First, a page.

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March 20, 2003

Hope spring forth, or does it?

Dr. Greg Cochran on the possibility of gene frequencies shifting in populations leading to changes in phenotype (eg; IQs going up and down yo-yo style over thousands of years):

Look, _nobody_ thinks about this. I'm not just talking about people who want to celebrate their ancestors' real or imagined achievements.

If you really want to understand long-range historical trends, assuming that that is even possible, you're going to have to take selection over historical time into account. Or so it seems to me.

OK, I know Greg is working on a quantitative study of Ashkenazi Jews in this context (or so I gather from his comments). Kevin MacDonald's work focuses on the group selection strategy having a eugenic effect. Does anyone know of other studies? David Sloan Wilson has done some work on Overseas Chinese (I am reading a book on what I now know is the great transnational crime racket that is the Chinese Diaspora).

I have shot-the-shit and talked to friends about possibilities that different historical experiences have had on discrete populations. Myopia for instance comes to mind (imagine a Chinese guy wearing glasses, and an Australian Aborigine wearing glasses, and reflect on which mental image seems a little ridiculous). But do these selection pressures apply anymore today? Famine is now man-made (in other world, chains of supply from surplus to deficit regions are blocked by political barriers). Many people seem to agree that for the past few generations in the modern West the "lower orders" have been more prolific.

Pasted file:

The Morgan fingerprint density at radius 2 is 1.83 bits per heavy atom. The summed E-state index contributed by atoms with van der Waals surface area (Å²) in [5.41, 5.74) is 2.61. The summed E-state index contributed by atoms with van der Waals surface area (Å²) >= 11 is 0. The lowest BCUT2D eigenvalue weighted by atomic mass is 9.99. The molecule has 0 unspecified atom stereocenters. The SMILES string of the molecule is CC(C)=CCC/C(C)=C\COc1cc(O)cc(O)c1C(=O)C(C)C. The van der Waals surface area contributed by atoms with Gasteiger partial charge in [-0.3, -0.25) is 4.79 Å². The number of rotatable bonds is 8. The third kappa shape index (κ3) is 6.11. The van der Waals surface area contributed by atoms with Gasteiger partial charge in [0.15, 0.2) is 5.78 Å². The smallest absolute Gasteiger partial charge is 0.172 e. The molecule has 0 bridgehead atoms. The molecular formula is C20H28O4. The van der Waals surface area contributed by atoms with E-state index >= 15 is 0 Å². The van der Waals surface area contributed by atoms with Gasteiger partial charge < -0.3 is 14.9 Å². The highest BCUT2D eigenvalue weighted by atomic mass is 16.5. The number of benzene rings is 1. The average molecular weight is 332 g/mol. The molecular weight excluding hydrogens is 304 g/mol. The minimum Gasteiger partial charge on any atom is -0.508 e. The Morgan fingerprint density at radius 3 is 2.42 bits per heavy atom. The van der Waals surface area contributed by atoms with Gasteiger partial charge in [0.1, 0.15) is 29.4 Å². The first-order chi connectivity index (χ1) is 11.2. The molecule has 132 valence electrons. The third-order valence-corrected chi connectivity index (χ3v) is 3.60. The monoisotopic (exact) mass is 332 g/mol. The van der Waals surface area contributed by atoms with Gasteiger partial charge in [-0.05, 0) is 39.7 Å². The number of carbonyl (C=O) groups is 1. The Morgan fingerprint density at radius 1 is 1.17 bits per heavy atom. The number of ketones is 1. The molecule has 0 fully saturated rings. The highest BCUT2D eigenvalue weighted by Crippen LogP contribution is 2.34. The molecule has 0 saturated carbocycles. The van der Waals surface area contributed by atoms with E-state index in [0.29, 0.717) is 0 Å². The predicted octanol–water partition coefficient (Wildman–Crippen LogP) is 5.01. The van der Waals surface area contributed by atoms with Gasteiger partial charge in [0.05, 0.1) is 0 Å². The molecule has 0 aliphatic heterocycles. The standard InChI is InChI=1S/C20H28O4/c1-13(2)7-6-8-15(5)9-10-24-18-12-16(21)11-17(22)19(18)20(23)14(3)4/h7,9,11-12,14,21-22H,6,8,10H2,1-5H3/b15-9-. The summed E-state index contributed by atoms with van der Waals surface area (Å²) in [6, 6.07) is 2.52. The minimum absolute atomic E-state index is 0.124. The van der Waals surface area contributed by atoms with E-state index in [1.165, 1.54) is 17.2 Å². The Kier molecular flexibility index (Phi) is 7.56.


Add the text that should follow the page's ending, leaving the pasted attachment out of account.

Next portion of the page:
Update: Some readers might be interested in this site: http://www.cashforbirthcontrol.com.

Posted by razib at 12:11 AM

Natural selection operates through differential reproduction of genes. It is a common misconception (propagated even by the likes of Steve Jones) that natural selection is weaker in modern man than among other animals because we now have relatively little selective mortality during the reproductively active part of the lifecycle. But of course, there might still be intense selection via differential fertility. R A Fisher was fond of pointing out that one-quarter of the population produced over one-half of the next generation (or some such impressive figure). If even half of this reproductive differential had a genetic basis, natural selection would be very strong.

Posted by: David Burbridge at March 20, 2003 09:24 AM

Of course.

Posted by: gcochran at March 20, 2003 10:29 AM

Too much emphasis is placed on "natural selection" as the only engine of Darwinism. Darwin himself talked about natural selection, sexual selection, and artificial selection.

To take one famous example, Palestinians are currently reproducing at something like 2-3 times the rate of Israeli Jews. This is shifting the demographic balance within Greater Israel at a rate that can be measured in years, not centuries. That's a form of of selection.

Posted by: Steve Sailer at March 20, 2003 08:15 PM


I wanted to replace my Norplant when it expired two years ago, and I was told they were no longer available. I checked back several times since then, and the last I heard they had decided to stop marketing them in the US.

It's just as well, I've since figured out that hormonal birth control makes me an emotional basket case.

I want to get a tubal... maybe I can borrow some crack babies and pretend they're mine, and they'll give me a tubal and some money. $200 goes a long way at Powells.

Posted by: Jacqueline at March 20, 2003 08:49 PM